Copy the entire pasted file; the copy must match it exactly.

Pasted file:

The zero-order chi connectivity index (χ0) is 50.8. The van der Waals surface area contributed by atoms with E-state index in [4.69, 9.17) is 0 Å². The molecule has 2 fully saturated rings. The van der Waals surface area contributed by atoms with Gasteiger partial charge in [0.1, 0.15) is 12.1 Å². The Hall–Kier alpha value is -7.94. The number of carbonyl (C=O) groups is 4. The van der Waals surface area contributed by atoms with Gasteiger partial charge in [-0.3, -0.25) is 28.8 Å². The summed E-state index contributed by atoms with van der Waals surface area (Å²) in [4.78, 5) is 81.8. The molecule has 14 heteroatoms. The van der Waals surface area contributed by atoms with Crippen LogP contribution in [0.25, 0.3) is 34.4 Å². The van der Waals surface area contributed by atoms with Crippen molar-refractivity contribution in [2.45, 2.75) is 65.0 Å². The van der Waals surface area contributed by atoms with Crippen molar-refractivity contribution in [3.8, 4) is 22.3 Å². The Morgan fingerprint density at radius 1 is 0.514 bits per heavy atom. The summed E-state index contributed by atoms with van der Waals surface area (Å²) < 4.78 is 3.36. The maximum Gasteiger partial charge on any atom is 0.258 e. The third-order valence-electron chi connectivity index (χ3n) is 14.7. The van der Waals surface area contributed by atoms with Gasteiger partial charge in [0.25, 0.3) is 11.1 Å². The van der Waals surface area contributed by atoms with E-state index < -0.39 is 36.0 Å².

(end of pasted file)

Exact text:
The zero-order chi connectivity index (χ0) is 50.8. The van der Waals surface area contributed by atoms with E-state index in [4.69, 9.17) is 0 Å². The molecule has 2 fully saturated rings. The van der Waals surface area contributed by atoms with Gasteiger partial charge in [0.1, 0.15) is 12.1 Å². The Hall–Kier alpha value is -7.94. The number of carbonyl (C=O) groups is 4. The van der Waals surface area contributed by atoms with Gasteiger partial charge in [-0.3, -0.25) is 28.8 Å². The summed E-state index contributed by atoms with van der Waals surface area (Å²) in [4.78, 5) is 81.8. The molecule has 14 heteroatoms. The van der Waals surface area contributed by atoms with Crippen LogP contribution in [0.25, 0.3) is 34.4 Å². The van der Waals surface area contributed by atoms with Crippen molar-refractivity contribution in [2.45, 2.75) is 65.0 Å². The van der Waals surface area contributed by atoms with Crippen molar-refractivity contribution in [3.8, 4) is 22.3 Å². The Morgan fingerprint density at radius 1 is 0.514 bits per heavy atom. The summed E-state index contributed by atoms with van der Waals surface area (Å²) < 4.78 is 3.36. The maximum Gasteiger partial charge on any atom is 0.258 e. The third-order valence-electron chi connectivity index (χ3n) is 14.7. The van der Waals surface area contributed by atoms with Gasteiger partial charge in [0.25, 0.3) is 11.1 Å². The van der Waals surface area contributed by atoms with E-state index < -0.39 is 36.0 Å².